"The Reservations of the Editor: the routine work of showing and knowing the film in the edit suite", by Eric Laurier and Barry Brown, goes into detail about the intense collaboration between directors and editors and gives the reader an inside look into the entire process. It outlines the important role the editor plays in producing a movie and describes how the editor is expected to be the one that knows whether certain shots exist or not. Meaning that the editor has to work weeks in advance to have everything ready for his/her collaboration meetings with the director. In the edit room, collaboration is about bringing the editor’s knowledge into dialogue with the director’s vision for the documentary. The dialogue that ensues is full of interruptions and arguments. However, without the honest, involved collaboration between the editor and the director, a movie/documentary’s quality can drop severely. This article gives readers an inside look as to how editors are able to use several screens and software programs to take the director’s ideas/vision and piecing together thousands of cuts of videos to make a movie that appears seamless.
Key concepts Edit
Laurier and Brown introduce the concept of collaboration in the editing suite. Both of them are expected to bring different knowledge to the table. Editors are expected to use software such as Avid, Premiere and Final Cut Pro which has, “has converted a linear process into a ‘non- linear’ process that allows editors to cut and paste video and audio just as academics cut and paste text in word-processing packages.” On the other hand, directors are expected to “know what the argument of the documentary is, what they were recording at the time, what they were trying to achieve in recording an event or person or scene, and so forth, and other surrounding facts pertinent to the documentary.” Merging their skills and knowledge together is what is necessary for them to produce a cohesive, successful film. The asymmetrical setup of the director and editor is also quite unique. While they are both collaborating, only the editor controls the screens and software programs, hence, the director’s ability to communicate his or her thoughts is vital. Laurier and Brown then take the reader through the actual progression of editing a video clip using Avid and show what the decision-making actually looks like(refer to photos in Examples section). As stated at the beginning, “During the production process a film slowly emerges as an object, like the pot of the potter’s wheel: from the three-minute pitch that begins to say what a movie might be like, to two-page treatments, to story- boards if they are made, to scripts, to shooting schedules, and so forth. What is being done is shaped by what has been done and will shape what will be done later.” The key to successful film-editing is the editor’s ability to make a scene visibly and audibly available for themselves as well as the director.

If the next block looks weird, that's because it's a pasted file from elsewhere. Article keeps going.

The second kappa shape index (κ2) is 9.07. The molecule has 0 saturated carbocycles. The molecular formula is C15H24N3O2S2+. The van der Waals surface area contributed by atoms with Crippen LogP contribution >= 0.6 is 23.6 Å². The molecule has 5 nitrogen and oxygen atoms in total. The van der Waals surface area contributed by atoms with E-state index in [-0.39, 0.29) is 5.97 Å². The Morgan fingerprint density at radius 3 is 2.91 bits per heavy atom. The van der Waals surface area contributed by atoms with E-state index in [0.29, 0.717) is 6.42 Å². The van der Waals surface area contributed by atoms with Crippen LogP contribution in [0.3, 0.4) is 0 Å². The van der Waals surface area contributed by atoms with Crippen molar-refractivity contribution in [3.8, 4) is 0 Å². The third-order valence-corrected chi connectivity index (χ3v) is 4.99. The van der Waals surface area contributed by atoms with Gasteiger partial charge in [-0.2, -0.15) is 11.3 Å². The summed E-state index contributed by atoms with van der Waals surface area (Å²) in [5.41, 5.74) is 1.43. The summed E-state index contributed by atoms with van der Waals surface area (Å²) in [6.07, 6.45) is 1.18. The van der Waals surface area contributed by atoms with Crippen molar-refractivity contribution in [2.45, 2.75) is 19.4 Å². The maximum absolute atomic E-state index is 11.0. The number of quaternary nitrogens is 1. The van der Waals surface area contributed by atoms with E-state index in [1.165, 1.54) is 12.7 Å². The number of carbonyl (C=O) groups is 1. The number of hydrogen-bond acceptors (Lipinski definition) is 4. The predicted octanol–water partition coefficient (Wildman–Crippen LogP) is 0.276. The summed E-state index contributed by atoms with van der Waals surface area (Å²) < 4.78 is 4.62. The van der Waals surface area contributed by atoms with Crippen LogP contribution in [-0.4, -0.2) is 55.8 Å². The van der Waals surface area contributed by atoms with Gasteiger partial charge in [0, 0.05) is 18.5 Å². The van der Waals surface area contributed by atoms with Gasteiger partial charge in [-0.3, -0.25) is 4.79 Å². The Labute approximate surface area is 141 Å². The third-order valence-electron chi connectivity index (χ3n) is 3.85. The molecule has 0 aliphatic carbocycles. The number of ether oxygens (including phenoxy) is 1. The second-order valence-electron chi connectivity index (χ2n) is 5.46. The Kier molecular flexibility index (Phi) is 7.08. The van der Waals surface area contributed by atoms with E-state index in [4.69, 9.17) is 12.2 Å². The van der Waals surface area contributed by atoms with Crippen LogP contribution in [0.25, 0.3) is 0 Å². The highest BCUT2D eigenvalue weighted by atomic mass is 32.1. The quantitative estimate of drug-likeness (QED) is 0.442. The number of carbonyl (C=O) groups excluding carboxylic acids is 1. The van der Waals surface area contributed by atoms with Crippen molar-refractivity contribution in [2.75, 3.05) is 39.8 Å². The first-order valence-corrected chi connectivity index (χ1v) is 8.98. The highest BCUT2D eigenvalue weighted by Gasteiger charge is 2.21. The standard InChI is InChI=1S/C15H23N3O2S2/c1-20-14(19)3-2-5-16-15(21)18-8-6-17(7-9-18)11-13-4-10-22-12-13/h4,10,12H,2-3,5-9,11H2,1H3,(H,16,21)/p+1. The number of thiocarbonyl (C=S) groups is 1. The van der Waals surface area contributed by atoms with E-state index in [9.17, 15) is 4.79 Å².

Editor and Director working together:
Three-monitor arrangement and documents:
Asymmetrical setup as they work through the script:
Quentin Tarantino and Sally Menke Edit
One example of the editing process can be seen through a creative writing interview with Quentin Tarantino. Sally Menke has been a long time collaborator of his, and until her death in 2010, edited most, if not all of Tarantino's films. For some movies, such as Jackie Brown, he described the process as really tough and long, since he had six hours worth of footage. Sally had to help him cut it down to two and a half hours. He also described the process as making cuts in the script being similar to making cuts in the editing room. It hurts to take something out, especially if it's been with you for so long, but when it comes to editing things need to be taken out. His responsibility to take things out in the script reflects with Menke and how she has to take things out in the editing room and make these decisions with him. In the interview, Tarantino also briefly talks about how he's "not necessarily going to try to show off to the world what a great filmmaker I am." He wants to get the best performance from his actors, then edit it the right way so that their best work is showing in different parts of the movie. He also choose to have the editing really "kick in" in the third act of the movie. In the end, he's able to work out his vision on how he wants a movie laid out with Menke's help.
Critical Conversation Edit
Cited a total of 11 times according to Google Scholar.. And most of the works this has been cited in is remediation in film topic.
Laurier, Eric, and Barry Brown. "The Reservations of the Editor: The Routine Work of Showing and Knowing the Film in the Edit Suite." Social Semiotics (2011): 239-57. Web. 21 Nov. 2014.
Bauer, Erik. "Method Writing: Interview with Quentin Tarantino." Creative Screenwriting Magazine. N.p., 11 Aug. 2011. Web. 16 Dec. 2014.